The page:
Ho-Chunk Nation Gaming Commissioner Cori Blaschke was presented with her second National Indian Gaming Association’s (NIGA) Chairman’s Leadership Award. NIGA Chairman Ernie Stevens, Jr. presented the award. “It’s been such an honor to be presented with the NIGA Chairman’s Leadership Award for the second time,” Commissioner Blaschke said, “I have never expected to receive such high recognition. I am surrounded by leaders in the industry that deserve this award.”
Indian Gaming experienced a boom after the US Supreme Court decision in 1987, California v. Cabazon, which held that states that authorized gambling could not ban gambling on Indian reservations. That ruling led Congress to enact the Indian Gaming Regulatory Act (IGRA) the following year. IGRA created the National Indian Gaming Commission (NIGC), which is granted authority to oversee the framework for the rules around gambling on reservations across the United States.
The Ho-Chunk Nation Gaming Commission is the tribe’s independent regulatory authority and is responsible for oversight, training, and enforcement of gaming operations. Commissioners regularly review and analyze tribal, state, and federal regulations and provide recommendations when amendments are desired. The Commission monitors all gaming operations within the Nation and is required to refer violations to the Office of the Tribal Inspector or the Department of Justice.
The institution of gaming by tribes supports sovereignty and promotes economic development, which has been a challenge for many tribal reservations. The primary intentions of the regulations are to promote safe and honest gambling, ensuring the tribes are the primary beneficiaries of gaming revenues, and defending tribal gaming from corruption and organized crime.
Prior to the pandemic, the industry was estimated at $35 billion through 289 tribes in 29 states. While actual tribal revenues ismuch less, the funds are very helpful to those tribes. Federal lawrequires that net revenues from any tribal gaming can only be used for five purposes:
(1) To fund tribal government operations or programs;
(2) To provide for the general welfare of the Indian tribe and its members;
(3) To promote tribal economic development;
(4) To donate to charitable organizations;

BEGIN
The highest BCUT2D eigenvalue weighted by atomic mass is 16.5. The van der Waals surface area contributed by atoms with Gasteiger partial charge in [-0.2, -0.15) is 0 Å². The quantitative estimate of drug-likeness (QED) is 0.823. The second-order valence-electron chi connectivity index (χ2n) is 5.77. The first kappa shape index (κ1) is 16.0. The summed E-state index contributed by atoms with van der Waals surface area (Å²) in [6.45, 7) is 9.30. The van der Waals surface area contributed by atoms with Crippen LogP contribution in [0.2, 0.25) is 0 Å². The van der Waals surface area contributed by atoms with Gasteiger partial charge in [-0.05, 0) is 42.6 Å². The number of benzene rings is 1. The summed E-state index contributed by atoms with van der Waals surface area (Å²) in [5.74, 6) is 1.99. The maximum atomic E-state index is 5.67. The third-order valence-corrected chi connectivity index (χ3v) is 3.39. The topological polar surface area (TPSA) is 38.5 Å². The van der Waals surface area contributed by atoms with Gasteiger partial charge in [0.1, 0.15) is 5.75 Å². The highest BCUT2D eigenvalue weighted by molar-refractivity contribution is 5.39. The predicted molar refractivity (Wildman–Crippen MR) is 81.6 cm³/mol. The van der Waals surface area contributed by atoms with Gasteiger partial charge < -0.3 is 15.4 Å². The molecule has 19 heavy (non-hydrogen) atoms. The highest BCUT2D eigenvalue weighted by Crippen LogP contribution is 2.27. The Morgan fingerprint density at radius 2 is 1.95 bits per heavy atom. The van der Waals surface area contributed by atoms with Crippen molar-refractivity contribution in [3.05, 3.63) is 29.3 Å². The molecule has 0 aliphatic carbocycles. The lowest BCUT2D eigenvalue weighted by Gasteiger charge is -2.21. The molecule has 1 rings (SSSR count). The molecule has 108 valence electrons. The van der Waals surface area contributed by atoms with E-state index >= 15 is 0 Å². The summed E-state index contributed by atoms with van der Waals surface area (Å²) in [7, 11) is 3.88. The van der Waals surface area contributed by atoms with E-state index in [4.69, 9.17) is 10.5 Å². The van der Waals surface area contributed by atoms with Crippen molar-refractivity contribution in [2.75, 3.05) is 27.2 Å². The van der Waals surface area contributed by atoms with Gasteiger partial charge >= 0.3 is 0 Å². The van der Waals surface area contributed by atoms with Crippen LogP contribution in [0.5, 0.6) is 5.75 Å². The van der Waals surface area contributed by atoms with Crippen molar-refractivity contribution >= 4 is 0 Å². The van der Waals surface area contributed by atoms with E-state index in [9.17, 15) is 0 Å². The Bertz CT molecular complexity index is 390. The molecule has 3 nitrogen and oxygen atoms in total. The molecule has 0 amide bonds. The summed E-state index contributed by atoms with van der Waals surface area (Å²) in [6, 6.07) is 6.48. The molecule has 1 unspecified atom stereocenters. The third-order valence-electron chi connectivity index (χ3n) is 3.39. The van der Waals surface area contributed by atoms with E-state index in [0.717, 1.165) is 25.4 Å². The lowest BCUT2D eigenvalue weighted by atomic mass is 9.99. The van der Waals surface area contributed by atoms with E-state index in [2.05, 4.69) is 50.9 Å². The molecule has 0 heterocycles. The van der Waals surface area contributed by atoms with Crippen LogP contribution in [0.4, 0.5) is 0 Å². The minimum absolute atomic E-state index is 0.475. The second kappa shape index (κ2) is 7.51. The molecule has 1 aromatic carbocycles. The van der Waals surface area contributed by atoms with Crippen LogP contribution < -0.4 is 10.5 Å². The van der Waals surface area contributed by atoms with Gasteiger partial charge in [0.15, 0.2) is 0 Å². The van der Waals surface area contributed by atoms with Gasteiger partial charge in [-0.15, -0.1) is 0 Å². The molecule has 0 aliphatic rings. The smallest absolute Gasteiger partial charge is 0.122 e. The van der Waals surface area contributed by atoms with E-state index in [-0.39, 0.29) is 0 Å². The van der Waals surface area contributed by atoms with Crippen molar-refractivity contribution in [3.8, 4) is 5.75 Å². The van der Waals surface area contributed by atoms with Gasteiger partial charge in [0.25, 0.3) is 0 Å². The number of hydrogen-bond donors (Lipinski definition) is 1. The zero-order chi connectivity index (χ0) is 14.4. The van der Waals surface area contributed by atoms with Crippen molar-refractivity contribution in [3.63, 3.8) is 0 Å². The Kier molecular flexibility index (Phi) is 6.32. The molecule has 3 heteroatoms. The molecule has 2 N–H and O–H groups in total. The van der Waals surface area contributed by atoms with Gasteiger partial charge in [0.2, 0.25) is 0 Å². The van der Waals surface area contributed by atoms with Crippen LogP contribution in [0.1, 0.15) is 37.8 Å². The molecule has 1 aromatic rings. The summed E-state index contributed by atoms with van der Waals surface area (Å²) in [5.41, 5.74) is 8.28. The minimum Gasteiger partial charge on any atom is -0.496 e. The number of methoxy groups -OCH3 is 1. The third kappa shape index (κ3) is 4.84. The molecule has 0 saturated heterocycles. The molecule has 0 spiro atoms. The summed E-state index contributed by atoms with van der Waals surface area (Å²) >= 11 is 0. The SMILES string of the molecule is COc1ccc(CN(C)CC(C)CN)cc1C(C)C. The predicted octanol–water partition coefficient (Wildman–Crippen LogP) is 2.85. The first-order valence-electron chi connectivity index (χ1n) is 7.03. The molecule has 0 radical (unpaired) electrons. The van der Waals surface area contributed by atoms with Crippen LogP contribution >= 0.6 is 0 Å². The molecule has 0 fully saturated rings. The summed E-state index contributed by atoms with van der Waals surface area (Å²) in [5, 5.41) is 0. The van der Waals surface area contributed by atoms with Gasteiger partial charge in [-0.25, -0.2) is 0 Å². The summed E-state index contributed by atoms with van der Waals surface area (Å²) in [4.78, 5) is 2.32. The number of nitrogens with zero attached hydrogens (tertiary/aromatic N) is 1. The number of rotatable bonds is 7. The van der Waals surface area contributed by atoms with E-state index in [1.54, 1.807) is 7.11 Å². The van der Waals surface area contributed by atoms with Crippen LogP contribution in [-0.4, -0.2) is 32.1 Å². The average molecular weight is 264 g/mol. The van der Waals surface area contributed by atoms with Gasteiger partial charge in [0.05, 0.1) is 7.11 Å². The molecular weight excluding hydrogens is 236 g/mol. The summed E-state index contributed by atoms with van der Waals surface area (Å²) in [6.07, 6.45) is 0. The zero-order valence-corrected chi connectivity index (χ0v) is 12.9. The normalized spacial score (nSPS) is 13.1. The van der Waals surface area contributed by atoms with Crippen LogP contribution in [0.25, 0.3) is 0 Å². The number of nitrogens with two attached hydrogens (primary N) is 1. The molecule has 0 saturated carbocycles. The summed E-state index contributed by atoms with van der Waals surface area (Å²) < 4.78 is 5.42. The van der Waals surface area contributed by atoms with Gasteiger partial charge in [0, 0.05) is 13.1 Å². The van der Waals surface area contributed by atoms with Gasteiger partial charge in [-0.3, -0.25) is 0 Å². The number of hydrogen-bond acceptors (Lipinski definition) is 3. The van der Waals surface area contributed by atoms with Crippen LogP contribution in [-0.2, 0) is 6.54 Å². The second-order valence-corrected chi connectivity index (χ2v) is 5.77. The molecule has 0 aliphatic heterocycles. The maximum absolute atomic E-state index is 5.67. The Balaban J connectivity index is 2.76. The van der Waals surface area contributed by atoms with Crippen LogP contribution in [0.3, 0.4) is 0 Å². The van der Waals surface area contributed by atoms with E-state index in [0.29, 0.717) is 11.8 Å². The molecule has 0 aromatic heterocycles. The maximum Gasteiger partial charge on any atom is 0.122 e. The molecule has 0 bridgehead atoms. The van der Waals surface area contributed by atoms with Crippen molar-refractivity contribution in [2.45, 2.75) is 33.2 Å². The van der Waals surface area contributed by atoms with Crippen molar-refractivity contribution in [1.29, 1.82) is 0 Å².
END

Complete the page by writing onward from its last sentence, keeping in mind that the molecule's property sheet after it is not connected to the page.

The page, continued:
(5) Or to help fund operations of local government agencies.
The Ho-Chunk Nation uses a significant amount of funding to augment or replace federal and state programs and services, which often place restrictions on who can qualify or limitations on the delivery of the programs and services. One of the limitations has been a trending topic for discussion; once innocuous, the requirement that programs are designed using “evidence-based practices.”
Former Executive Director of Social Services Stephanie Lozanosays, “Grants usually try to make us fit into their model. Having our own funding means we can create something that works for our communities rather than having someone who doesn’t know us prescribing what they think will work.”
The child welfare program operates similarly to Wisconsin counties, but cases can be wholly administered through the tribe – through Ho-Chunk Nation Social Services and Trial Courts. When tribal members are placed outside of the home or when they are ordered to receive services, the tribe pays. The total cost of this one program is in the millions.
The Ho-Chunk Nation administers hundreds of programs covering education, health, social services, housing, workforce development, heritage and cultural protection, languagepreservation, natural resources conservation, and emergency services. About 25 percent of the population lives within 25 miles of the tribal headquarters in Black River Falls, so the Ho-Chunk Nation operates up to nine satellite offices across Wisconsin with one each in Chicago, Illinois and Saint Paul, Minnesota.
There’s a common misconception about Indians – they all get free money. While some tribes may issue a per capita distribution – a portion of the revenue – not all casinos generate enough money. The Ho-Chunk Nation has often sent out payments to tribal members knowing that several tribal members might not have access to tribal programs, with an estimated 25% of tribal members living further than 100 miles from the tribal headquarters. Several tribal members are still living in poverty conditions, so they can prioritize their own critical needs, like rent/mortgage, gas, and cell phone bills. Regardless of how the money is spent, it often stimulates the local economy.
While tribal gaming raises the socioeconomic outlook for both tribal members and non-Indians most visibly throughemployment, the net profits are seen as fundamental tosustaining tribal sovereignty. “Every employee, whether they work in the casino or in the government office, is integral to the success of our Nation,” says Vice President Karena Thundercluod, “and they work so hard because our future is in their hands.”
“I’ve been on the Gaming Commission since 2014 and am constantly learning from those around me,” Commissioner Blaschke says, “As hard and as stressful as it is, it’s my love for the Ho-Chunk Nation that keeps me passionate about my job so that we can continue to flourish in Tribal gaming.”